Kenya’s Supreme Court will hold a last-minute hearing to decide whether the re-run of the presidential election can go ahead.
The court will hear an urgent petition by human rights activists arguing Kenya is not ready for the vote.
The election is due to take place the following day, on Thursday.
The Supreme Court in September took the unprecedented decision to annul the presidential election and demand a re-run.
Chief Justice David Maraga said the 8 August election had not been “conducted in accordance with the constitution” and declared it “invalid, null and void”.
This was the first time in Africa that an opposition court challenge against a presidential election had succeeded.
However, the main opposition candidate Raila Odinga is boycotting the vote.
He told the BBC’s Newsday programme on Tuesday that it was a “sham” election “which will not represent the will of the people”.
Mr Odinga says nothing has changed since the original poll and has called for “massive” demonstrations on election day.
On Monday, 20 western diplomats said “growing insecurity”, including inflammatory rhetoric and attacks on the election commission, made it more difficult to hold a legitimate poll.
Last week a senior official at the electoral commission fled to the US, telling the BBC she had received death threats.
Amid the growing tension, the bodyguard of Kenya’s deputy chief justice was shot and wounded on Tuesday, police say.
They said the motive was not clear.
The Supreme Court has agreed to hear the last-minute petition, which questions whether the electoral commission and its chairman will be able to conduct a free and fair election on Thursday.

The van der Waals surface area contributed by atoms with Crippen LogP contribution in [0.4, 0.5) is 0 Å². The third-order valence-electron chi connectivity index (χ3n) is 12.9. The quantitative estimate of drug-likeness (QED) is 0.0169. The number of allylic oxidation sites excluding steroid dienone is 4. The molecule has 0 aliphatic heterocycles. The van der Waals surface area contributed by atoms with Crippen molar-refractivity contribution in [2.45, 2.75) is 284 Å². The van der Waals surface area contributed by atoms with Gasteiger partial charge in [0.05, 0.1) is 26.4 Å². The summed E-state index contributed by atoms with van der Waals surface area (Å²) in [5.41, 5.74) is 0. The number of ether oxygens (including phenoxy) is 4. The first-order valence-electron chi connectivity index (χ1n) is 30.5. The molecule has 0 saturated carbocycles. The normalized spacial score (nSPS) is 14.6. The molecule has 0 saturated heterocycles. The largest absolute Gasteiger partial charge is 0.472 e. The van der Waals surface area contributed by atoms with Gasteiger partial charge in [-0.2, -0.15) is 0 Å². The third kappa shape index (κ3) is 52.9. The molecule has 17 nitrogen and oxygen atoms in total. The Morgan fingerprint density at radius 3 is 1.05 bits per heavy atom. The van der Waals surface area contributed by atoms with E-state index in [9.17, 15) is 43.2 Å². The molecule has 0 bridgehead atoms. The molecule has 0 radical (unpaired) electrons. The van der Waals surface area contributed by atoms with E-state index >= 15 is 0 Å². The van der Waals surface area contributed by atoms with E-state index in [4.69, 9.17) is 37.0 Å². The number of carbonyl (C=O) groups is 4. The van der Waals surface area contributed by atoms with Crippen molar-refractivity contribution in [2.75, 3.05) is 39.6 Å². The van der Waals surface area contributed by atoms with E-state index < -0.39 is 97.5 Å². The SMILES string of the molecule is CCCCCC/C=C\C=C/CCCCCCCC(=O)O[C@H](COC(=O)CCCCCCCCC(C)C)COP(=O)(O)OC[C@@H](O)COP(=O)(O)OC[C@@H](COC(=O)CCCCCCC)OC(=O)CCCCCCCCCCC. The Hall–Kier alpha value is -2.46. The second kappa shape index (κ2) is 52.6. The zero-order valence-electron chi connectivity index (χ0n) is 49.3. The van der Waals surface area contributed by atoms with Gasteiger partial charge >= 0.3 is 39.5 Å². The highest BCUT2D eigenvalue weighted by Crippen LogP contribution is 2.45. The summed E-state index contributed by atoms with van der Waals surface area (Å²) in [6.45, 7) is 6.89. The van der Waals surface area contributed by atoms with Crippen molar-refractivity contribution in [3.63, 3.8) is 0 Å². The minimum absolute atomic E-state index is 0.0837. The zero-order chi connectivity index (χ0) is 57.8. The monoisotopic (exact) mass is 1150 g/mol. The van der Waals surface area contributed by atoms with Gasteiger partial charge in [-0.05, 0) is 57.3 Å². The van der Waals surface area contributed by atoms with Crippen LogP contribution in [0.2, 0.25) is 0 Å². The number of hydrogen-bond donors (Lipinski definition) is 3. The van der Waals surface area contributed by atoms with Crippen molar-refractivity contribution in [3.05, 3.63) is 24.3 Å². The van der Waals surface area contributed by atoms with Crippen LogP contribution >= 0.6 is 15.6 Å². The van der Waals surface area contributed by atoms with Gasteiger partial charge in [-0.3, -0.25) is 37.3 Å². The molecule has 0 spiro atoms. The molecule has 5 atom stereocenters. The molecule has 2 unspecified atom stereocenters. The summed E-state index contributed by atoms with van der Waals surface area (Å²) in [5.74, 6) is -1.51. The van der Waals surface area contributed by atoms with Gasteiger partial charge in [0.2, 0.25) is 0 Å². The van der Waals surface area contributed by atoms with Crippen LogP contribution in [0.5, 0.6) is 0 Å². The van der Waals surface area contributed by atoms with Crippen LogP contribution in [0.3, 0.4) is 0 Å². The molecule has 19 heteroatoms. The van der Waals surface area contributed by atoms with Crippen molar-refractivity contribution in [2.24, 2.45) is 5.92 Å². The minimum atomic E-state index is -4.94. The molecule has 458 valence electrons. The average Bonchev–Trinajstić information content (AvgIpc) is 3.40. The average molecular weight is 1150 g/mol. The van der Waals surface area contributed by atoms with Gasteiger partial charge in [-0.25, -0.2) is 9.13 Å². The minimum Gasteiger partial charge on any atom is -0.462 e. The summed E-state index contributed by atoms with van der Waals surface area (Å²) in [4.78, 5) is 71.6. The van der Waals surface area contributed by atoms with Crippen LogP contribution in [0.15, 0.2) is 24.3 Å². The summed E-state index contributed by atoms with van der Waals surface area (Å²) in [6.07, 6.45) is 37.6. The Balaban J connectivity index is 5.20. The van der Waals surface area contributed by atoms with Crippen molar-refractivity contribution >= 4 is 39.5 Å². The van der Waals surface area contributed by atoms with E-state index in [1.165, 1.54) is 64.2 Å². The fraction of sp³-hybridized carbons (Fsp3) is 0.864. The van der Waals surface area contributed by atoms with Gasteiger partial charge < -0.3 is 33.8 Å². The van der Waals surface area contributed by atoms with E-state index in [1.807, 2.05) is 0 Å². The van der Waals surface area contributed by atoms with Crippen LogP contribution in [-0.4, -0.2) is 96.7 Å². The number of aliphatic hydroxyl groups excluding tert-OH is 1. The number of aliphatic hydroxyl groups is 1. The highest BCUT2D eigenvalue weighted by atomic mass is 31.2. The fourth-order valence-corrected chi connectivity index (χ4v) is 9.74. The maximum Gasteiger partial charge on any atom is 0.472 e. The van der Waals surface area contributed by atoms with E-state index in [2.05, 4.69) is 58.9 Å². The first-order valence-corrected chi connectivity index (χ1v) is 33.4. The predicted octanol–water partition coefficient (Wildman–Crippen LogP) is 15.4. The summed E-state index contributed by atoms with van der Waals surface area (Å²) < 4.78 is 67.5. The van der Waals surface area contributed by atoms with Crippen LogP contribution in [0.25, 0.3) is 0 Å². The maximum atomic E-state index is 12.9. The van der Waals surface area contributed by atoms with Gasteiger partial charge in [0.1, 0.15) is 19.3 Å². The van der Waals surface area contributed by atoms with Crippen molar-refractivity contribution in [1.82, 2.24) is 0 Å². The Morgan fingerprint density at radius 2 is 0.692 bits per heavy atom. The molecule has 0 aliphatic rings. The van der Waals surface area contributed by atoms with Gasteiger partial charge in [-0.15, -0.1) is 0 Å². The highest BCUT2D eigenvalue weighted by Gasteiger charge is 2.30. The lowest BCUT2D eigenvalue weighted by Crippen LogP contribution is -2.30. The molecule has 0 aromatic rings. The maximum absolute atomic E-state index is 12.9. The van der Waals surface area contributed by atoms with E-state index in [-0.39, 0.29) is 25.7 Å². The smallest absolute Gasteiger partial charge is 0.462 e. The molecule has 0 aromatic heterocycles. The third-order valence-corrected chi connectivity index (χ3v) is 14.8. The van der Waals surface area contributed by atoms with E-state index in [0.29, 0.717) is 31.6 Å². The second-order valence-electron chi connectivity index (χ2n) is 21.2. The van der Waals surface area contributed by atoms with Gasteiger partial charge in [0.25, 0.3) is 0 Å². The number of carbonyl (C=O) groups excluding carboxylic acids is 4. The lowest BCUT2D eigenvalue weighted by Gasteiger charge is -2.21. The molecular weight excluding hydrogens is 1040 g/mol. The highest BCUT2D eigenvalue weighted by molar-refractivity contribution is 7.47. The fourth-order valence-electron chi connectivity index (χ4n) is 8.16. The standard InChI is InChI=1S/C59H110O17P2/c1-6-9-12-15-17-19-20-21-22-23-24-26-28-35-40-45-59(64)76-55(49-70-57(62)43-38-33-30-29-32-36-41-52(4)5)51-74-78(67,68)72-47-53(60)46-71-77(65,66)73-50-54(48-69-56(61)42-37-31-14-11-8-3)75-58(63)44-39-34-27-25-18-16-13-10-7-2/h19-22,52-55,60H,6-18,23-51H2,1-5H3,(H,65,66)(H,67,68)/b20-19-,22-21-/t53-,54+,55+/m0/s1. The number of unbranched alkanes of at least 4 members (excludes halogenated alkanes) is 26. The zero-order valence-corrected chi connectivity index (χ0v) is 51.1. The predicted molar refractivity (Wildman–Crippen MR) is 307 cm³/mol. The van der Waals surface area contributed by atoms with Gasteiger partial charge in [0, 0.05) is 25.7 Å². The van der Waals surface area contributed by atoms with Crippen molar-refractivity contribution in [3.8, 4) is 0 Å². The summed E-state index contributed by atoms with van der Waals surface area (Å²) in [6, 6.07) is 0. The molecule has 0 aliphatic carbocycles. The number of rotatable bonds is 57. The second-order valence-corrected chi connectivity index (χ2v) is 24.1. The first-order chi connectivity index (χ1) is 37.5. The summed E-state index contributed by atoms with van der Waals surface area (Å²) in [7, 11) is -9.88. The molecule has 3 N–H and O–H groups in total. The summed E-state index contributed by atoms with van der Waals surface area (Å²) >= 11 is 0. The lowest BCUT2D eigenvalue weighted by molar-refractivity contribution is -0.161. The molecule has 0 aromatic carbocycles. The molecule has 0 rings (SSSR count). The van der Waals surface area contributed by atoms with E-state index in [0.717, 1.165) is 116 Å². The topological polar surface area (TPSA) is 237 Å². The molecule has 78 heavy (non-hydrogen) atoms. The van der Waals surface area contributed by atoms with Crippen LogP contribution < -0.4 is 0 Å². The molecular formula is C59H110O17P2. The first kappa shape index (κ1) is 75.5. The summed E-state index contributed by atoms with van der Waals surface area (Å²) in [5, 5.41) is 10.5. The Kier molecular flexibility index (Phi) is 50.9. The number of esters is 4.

It is asking for an entirely new election which could extend the process by months.
President Uhuru Kenyatta, who is seeking a second term, has said the ballot must go ahead.
There is ambiguity between electoral law, the constitution and how the courts have interpreted it.
The petitioners are asking the court to clarify its 2013 interpretation of the constitution – that if a candidate drops out, the whole months-long process should begin again, rather than simply holding a re-run.
That’s the case Raila Odinga’s lawyers cite in connection with his decision to boycott the poll.
According to the constitution the vote must be held before 1 November.
But last week electoral commission chairman Wafula Chebukati said “it’s difficult to guarantee a free, fair and credible election”. This leads to the question: Can the court allow the re-run to go ahead?
Another question is around how a potential constitutional crisis would be handled if the election is not held within the timeframe.
Wednesday has been unexpectedly declared a public holiday, but the Supreme Court says that will not affect its business.